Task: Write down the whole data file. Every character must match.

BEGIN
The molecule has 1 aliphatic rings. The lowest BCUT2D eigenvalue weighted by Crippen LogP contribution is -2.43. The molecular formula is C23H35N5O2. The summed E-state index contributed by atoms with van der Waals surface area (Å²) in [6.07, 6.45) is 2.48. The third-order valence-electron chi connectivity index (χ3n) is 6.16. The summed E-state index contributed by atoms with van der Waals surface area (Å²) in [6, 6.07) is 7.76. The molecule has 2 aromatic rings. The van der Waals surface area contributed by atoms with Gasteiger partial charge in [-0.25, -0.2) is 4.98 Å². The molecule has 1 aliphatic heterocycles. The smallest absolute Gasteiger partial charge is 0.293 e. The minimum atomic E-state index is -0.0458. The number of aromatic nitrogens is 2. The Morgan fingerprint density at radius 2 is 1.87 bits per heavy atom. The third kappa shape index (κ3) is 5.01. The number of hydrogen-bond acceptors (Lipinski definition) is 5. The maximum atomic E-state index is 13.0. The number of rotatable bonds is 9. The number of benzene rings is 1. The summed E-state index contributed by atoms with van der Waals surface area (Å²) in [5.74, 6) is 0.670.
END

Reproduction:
The molecule has 1 aliphatic rings. The lowest BCUT2D eigenvalue weighted by Crippen LogP contribution is -2.43. The molecular formula is C23H35N5O2. The summed E-state index contributed by atoms with van der Waals surface area (Å²) in [6.07, 6.45) is 2.48. The third-order valence-electron chi connectivity index (χ3n) is 6.16. The summed E-state index contributed by atoms with van der Waals surface area (Å²) in [6, 6.07) is 7.76. The molecule has 2 aromatic rings. The van der Waals surface area contributed by atoms with Gasteiger partial charge in [-0.25, -0.2) is 4.98 Å². The molecule has 1 aliphatic heterocycles. The smallest absolute Gasteiger partial charge is 0.293 e. The minimum atomic E-state index is -0.0458. The number of aromatic nitrogens is 2. The Morgan fingerprint density at radius 2 is 1.87 bits per heavy atom. The third kappa shape index (κ3) is 5.01. The number of hydrogen-bond acceptors (Lipinski definition) is 5. The maximum atomic E-state index is 13.0. The number of rotatable bonds is 9. The number of benzene rings is 1. The summed E-state index contributed by atoms with van der Waals surface area (Å²) in [5.74, 6) is 0.670.